Honduras Orocuina & Liure
$28,862 needed of $57,724
Mennonite Central Committee (MCC)
Orocuina and Liure are in the arid south of Honduras and have some of the highest levels of poverty in the country. Families in this area live on one or two meals of tortillas a day. The water is polluted by animals since the water sources are unprotected, and trees are cut down for use as firewood. Farmers have small plots, which have been farmed intensively for many years and produce low yields since the land never gets a chance to rest. Shifting weather patterns have resulted in sustained droughts in this already arid region. When the rains do come, they are torrential and at different times than the usual season, creating flooding in the area and damaging crops. At times like these, farmers have to resort to eating their seed crops (beans and corn they saved for the next planting season).
The program supports families with improved seeds and storage, protecting watersheds with tree planting, and helping single women headed households with establishment of small food stores and animal husbandry in a pass on the gift model. In the previous phase of this program so many trees were planted that the river no longer goes dry in the summer, harvests increased, and many women were able to start small community stores that generate income.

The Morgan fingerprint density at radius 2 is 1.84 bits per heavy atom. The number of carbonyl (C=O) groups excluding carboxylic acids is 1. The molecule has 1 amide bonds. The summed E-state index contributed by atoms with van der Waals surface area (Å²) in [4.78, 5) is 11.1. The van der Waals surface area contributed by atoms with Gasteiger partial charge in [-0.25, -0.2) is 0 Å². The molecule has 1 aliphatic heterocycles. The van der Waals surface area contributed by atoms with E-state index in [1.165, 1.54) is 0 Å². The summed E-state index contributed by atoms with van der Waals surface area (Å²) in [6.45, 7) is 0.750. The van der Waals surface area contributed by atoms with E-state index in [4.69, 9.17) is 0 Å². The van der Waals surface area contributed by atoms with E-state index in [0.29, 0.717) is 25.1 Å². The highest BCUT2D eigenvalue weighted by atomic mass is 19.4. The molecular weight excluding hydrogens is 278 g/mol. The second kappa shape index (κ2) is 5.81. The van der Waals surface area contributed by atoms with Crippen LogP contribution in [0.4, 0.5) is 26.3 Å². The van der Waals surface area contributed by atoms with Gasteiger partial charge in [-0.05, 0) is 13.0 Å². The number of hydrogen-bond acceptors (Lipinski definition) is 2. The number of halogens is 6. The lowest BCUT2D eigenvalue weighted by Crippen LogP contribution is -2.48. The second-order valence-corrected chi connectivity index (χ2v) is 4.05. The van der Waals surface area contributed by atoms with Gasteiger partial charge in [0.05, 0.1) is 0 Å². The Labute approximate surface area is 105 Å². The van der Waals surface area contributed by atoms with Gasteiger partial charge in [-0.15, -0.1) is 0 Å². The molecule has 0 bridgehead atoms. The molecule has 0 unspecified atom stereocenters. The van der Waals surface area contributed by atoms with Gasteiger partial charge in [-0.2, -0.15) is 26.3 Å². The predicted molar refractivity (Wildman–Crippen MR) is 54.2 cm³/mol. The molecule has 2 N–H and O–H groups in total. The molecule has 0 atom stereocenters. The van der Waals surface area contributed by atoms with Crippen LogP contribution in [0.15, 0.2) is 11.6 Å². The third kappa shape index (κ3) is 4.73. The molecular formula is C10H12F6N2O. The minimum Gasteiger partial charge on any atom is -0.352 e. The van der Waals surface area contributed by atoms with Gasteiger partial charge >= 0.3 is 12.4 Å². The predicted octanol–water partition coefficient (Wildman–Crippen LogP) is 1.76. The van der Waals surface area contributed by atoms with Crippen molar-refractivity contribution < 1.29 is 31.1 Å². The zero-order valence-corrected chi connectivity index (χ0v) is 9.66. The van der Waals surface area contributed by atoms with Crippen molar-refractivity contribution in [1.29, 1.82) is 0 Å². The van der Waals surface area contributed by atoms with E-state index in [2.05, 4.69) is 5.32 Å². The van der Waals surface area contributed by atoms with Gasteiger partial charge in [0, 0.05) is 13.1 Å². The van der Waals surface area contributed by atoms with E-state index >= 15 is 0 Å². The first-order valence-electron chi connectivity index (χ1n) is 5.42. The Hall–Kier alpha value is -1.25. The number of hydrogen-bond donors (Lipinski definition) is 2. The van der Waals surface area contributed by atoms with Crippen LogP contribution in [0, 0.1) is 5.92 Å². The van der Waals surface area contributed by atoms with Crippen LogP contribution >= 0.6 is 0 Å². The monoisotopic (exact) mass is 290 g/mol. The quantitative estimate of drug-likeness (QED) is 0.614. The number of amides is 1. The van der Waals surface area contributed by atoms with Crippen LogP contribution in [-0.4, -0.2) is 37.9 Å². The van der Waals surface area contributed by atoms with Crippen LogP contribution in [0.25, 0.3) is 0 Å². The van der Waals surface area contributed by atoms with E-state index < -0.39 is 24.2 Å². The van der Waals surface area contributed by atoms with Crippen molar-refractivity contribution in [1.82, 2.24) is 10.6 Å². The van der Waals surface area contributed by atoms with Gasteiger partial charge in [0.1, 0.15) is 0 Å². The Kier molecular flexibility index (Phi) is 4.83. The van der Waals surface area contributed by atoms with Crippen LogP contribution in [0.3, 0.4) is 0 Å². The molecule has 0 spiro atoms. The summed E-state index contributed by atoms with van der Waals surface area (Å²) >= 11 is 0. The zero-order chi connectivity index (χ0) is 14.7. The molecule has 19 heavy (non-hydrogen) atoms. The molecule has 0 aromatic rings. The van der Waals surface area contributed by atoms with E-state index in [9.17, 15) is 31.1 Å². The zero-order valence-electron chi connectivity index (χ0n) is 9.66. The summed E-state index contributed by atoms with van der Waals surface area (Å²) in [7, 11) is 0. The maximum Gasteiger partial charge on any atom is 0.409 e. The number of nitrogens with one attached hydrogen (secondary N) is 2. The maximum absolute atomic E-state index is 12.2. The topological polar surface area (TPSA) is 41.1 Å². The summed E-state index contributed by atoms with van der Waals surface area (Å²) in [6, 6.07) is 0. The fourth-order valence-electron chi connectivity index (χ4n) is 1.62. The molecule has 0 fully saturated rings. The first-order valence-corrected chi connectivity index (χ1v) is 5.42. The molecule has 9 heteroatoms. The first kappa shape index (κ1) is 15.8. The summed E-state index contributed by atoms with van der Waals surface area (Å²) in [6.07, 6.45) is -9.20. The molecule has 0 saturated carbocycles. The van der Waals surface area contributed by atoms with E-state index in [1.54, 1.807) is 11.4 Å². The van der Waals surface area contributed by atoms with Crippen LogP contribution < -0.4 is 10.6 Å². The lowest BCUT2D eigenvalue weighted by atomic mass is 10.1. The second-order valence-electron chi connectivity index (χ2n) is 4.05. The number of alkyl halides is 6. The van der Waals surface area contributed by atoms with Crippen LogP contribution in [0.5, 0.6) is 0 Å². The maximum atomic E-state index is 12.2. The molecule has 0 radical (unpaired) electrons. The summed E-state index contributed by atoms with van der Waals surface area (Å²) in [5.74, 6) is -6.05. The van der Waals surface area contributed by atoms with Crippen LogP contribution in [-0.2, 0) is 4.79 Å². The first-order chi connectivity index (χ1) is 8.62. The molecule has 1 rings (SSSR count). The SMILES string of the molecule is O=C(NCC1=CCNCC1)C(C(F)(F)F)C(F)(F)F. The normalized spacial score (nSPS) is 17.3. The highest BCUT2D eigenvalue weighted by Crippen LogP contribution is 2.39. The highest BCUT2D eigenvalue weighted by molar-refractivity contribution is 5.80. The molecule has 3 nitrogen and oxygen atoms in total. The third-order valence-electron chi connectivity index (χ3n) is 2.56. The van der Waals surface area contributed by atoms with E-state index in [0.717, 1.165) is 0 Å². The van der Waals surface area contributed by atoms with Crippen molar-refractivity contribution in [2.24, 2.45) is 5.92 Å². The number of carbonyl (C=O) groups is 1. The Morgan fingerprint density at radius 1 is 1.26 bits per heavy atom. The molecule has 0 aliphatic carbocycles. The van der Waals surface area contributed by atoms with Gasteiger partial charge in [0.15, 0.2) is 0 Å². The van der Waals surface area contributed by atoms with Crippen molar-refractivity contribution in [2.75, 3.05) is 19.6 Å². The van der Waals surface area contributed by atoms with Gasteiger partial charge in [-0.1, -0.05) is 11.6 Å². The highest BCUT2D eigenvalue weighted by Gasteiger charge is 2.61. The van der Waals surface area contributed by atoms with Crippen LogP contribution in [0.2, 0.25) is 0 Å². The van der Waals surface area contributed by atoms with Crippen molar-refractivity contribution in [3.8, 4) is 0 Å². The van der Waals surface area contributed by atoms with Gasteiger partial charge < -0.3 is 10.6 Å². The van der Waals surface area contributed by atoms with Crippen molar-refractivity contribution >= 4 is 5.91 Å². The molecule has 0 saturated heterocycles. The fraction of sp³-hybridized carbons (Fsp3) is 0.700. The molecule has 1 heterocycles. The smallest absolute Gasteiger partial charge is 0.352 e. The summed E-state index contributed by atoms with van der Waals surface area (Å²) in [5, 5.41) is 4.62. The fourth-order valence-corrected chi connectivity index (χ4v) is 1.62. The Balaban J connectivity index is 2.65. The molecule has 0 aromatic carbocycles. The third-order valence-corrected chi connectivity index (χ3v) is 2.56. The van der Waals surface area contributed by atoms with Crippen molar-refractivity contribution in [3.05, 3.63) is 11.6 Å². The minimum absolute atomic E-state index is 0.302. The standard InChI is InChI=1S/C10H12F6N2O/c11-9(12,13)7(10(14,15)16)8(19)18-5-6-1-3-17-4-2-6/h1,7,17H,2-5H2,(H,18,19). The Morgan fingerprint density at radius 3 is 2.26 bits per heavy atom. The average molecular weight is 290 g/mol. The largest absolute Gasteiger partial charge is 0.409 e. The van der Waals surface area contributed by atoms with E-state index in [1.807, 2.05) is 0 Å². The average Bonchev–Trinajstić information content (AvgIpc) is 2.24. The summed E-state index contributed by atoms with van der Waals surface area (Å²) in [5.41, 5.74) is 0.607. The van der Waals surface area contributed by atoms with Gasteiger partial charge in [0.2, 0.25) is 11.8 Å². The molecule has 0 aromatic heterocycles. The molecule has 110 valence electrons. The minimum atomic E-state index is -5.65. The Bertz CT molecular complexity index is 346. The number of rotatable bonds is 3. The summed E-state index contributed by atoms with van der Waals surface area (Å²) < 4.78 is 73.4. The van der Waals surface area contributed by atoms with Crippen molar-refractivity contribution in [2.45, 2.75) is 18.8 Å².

Women Now Earning 5x More; Planting Trees Saves Watershed
There is much to celebrate as the program completes a second three-year phase for farmers and single mothers, including a significant increase in monthly income.
By starting small in-home grocery stores, single mothers are now earning five times more, with an average monthly income of 5,000 Lempiras (about $250). They can now provide for their children and are seen as role models in their community, giving hope to other women.
On the agricultural side of the program, environmentally destructive slash-and-burn agriculture is on the decline. Approximately 80% of farmers have stopped burning their fields, and more join them every year. These farmers have seen first hand how conservation agriculture improves their yields and how the loss of forests impacts the weather and their water supply.
Farmers are also diversifying their crops and diets beyond corn, to include fruits and more vegetables such as squash and yuca (a tuber). Some are growing cashews, sesame and passion fruit as cash crops. Diversification was an important factor in communities’ food security when insects destroyed the sorghum crop. Many community groups are saving a portion of their corn and other grains in seed banks to protect against future losses.
What’s more, a healthy forest now stands around a local watershed thanks to a community’s hard work and dedication in planting 13,000 trees. The river in this watershed is the only one that did not dry up during a recent drought.
Photo caption: Doña Ilce’s store fills a community need and improves her income
Honduras Orocuina and Liure Program is Led by Mennonite Central Committee and Local Partner CODESO
8 Communities, 255 Households, 1,740 Individuals